Vespa added to women in the audience: & Dress as you want … and if someone tries to make you feel less than that, that's a problem, not yours. In other words, there is no way for a normal woman to look or be.
& # 39; If I had heard of a Jeffrey ten years ago, I should have remembered that. Now I feel comfortable letting him roll off my back while wearing my high waist pants. & # 39;
News director Greg Retsinas said: & # 39; Our on-air people hear it all, the good, the bad and the mean, and they take it all. And sometimes it deserves a good refutation. Maggie Vespa came up with a thoughtful comment for many in our industry. She stayed on the main road, but she said what to say & # 39 ;.
Some support also came from her colleagues, Simone, Devon Haskins, Matt Zaffino and Cathy Marshall.
Reporter Katherine Cook posted a picture of herself in high waist red pants and responded on Twitter: – Guy, I wore my HW & # 39; s only for you and you are MIA! Thank you for dropping the microphone for all of us. & # 39;
Vespa added about the tweeting of the show's executive producer about the attention the story received: & # 39; TFW your boss who & # 39; YAAAAS & # 39; has responded to your pitch of shutting down sexist garbage on live TV applauds even louder the next day. & # 39;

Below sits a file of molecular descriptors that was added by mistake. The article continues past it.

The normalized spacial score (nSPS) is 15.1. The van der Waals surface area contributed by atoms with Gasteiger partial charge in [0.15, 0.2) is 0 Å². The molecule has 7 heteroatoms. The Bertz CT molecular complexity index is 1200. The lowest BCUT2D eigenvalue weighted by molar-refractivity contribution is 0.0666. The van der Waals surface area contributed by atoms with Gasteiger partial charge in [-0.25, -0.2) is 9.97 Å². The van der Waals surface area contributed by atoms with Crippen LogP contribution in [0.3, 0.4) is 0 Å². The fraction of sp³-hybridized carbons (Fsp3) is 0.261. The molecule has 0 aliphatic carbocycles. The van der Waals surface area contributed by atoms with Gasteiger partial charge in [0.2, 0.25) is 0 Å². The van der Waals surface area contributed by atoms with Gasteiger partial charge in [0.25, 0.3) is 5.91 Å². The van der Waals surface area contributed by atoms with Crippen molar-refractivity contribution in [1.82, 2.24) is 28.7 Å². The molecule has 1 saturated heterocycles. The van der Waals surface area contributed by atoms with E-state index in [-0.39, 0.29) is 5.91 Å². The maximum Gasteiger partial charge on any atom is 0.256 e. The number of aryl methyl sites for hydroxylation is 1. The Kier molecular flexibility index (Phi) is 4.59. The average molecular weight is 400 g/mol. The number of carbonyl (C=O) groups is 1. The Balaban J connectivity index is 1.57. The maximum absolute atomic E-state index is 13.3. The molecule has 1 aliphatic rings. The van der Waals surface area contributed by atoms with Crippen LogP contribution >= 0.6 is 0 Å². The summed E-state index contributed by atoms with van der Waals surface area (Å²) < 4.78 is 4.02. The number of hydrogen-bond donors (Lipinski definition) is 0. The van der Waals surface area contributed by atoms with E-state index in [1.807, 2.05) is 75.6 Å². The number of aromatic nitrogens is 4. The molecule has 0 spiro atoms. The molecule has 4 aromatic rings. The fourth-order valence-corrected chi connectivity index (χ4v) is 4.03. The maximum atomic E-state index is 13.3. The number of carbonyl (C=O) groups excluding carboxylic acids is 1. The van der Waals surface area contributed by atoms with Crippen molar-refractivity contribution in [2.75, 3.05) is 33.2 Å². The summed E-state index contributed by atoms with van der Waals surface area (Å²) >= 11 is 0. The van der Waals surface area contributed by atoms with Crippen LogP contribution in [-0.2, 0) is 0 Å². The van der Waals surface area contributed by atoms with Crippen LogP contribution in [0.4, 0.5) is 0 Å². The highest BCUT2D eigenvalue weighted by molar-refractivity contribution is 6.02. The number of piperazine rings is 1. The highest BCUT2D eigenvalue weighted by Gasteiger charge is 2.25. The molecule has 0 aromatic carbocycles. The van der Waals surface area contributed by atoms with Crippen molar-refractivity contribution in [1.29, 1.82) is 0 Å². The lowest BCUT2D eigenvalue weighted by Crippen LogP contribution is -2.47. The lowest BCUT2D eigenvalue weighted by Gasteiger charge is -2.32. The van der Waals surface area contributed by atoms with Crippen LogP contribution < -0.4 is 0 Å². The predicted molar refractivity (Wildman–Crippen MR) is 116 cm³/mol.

Conservative provocative talk radio presenter Lars Larson also showed his support on Twitter.
Reporter Katherine Cook (left) posted a picture of himself in red high-waisted pants to show support. Simone Del Rosario also wore high waist pants (right)
Some support also came from colleagues & # 39; s Devon Haskins, Matt Zaffino and Cathy Marshall
Conservative provocative talk radio presenter Lars Larson also showed his support on Twitter
Vespa – who covers the homelessness crisis of Portland for KGW and works as the station's weekend news anchor – explained that comments like Jeffrey no longer affect her, but there was another reason why she spoke out.
& # 39; I am a pretty safe person, but 10 years ago this would have confused me, & # 39; said Vespa. & # 39; I would probably have stopped wearing what that guy criticized and would have gone there with my tiny salary and tried to buy some more clothes and tried to adjust.
& # 39; I remember that time, and I just thought that if someone starts and gets these kind of comments, I do it for what it is, it might make it easier for them. & # 39;
The news anchor hit back in a response to social media on Wednesday: & # 39; This is all so crazy and I am so overwhelmed in the best way. Delighted that people are digging our message: there is no way a & # 39; normal woman & # 39; can look / be. Period. & # 39;
Vespa said she shared the comments with her mother, who also worked as a news anchor in Peoria, Illinois.
& # 39; She talked about getting awful, toxic comments from people and incredibly sexist things that turned this into comparison, & # 39; said Vespa. & # 39; So I just thought: & # 39; Let's say something. & # 39; & # 39;
Vespa was enthusiastic about the show's executive producer who approved the segment on Sunday